Gliding through the still air, he made no sound;
Wing-shod and deft, dropped almost at her feet,
And searched the ghostly regiments and found
The living eyes, the tremor of breath, the beat
Of blood in all that bodiless underground.
She left her majesty; she loosed the zone
Of darkness and put by the rod of dread.
Standing, she turned her back upon the throne
Where, well she knew, the Ruler of the Dead,
Lord of her body and being, sat like stone;
Stared with his ravenous eyes to see her shake
The midnight drifting from her loosened hair,
The girl once more in all her actions wake,
The blush of colour in her cheeks appear
Lost with her flowers that day beside the lake.
The summer flowers scattering, the shout,
The black manes plunging down to the black pit —
Memory or dream? She stood awhile in doubt,
Then touched the Traveller God’s brown arm and met
His cool, bright glance and heard his words ring out:
“Queen of the Dead and Mistress of the Year!”
— His voice was the ripe ripple of the corn;
The touch of dew, the rush of morning air —
“Remember now the world where you were born;
The month of your return at last is here.”
And still she did not speak, but turned again
Looking for answer, for anger, for command:
The eyes of Dis were shut upon their pain;
Calm as his marble brow, the marble hand
Slept on his knee. Insuperable disdain
Foreknowing all bounds of passion, of power, of art,
Mastered but could not mask his deep despair.
Even as she turned with Hermes to depart,
Looking her last on her grim ravisher
For the first time she loved him from her heart.
First of all a big thanks to Melissa Beck for bringing such a poet to our attention. Secondly in the first stanza it almost feels that Hermes the psychopompous is a V2 making a direct hit on a trench. The two World Wars meet in the Halls of Hades, welcomed by the open-doored, hospitable God. We're on safer ground with 'she loosed the zone'. Here the poet alludes to the loosening of the Greek girdle ('zona'). Proserpina doffs the inhibitor-cum-protector that was worn by Greek girls up to their marriage night. Part of a partnership in death, Persephone seems to leave a sexless union to be fertilised above. Frozen in death, the ageless girl had been taken below the lake and preserved amongst the asphodel. Hades' chase had led to the chaste of Hades. Seized away but not ravished, Persephone will now be harvested elsewhere and not grimly. It is in Hades where her daughterliness resides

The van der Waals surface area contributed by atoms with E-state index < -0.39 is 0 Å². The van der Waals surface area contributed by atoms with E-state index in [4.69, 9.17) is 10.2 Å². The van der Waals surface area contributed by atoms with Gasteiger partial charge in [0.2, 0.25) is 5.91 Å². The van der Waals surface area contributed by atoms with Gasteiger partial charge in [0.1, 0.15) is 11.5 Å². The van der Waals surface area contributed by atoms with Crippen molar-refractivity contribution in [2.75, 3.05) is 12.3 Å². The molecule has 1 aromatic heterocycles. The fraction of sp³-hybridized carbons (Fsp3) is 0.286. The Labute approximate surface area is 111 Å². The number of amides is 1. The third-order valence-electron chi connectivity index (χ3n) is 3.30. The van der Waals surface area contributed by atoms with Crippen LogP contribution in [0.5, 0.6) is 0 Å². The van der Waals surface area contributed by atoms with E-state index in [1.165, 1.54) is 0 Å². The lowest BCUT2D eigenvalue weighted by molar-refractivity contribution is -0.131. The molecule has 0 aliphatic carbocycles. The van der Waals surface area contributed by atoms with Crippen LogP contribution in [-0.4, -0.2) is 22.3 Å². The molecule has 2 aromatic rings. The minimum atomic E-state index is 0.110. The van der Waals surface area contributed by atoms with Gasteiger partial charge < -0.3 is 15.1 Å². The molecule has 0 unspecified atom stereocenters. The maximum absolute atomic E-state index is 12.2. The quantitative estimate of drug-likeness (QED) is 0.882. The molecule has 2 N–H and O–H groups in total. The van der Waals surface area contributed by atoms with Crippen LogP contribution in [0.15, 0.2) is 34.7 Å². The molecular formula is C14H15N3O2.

But the elephant in the poem is Eurydice, 'she of the broad jurisdiction'. The poem is a tableau of respect. In Hope's poem, Persephone initially turns her back on Dis. Later she twice turns round to see how he is 'taking it'. To 'look back' in Latin ('respicere')' is to 'have regard for', to 'respect'. respect is a form of love that is long in the maturation. Persephone looks back and condemns her spouse to be loved and respected eternally. She does it in full knowledge of her power to petrify with beauty, to look with pity, to turn again to her Dis possessed. She doesn't need to worry. And she can care.
Orpheus meanwhile didn't take enough care. Was it her beauty or was he concerned he and Eurydice were losing touch, her with her snake-bitten foot, her limping gait? Either way, would a woman have let desire cloud judgement when desire was at stake? Then there's Menelaus. The peripheral Menelaus, sworded-up to kill Helen on the fall of Troy, but disarmed by his own desire. A woman would have prepared herself to face down those desires. Temporarily, having the long term in mind. But why do men get such a profound bee in the bonnnet in the first place? The big gesture from the small man faced with the sword-droppingly beautiful. The big look back to ensure Eurydice is all right. Was Orpheus so inconsolable that he couldn't think straight when the time came? Unconsolability was no longer an issue. He had to disregard her to love her and he couldn't even manage that much. He had to play it cool to love with wild abandon. He just had to stay upright like poor Lindsey Jacobellis or Devon Loch. He had all the colours on their spots.
The Plains of Asphodel sound lovelier than the Elysian Fields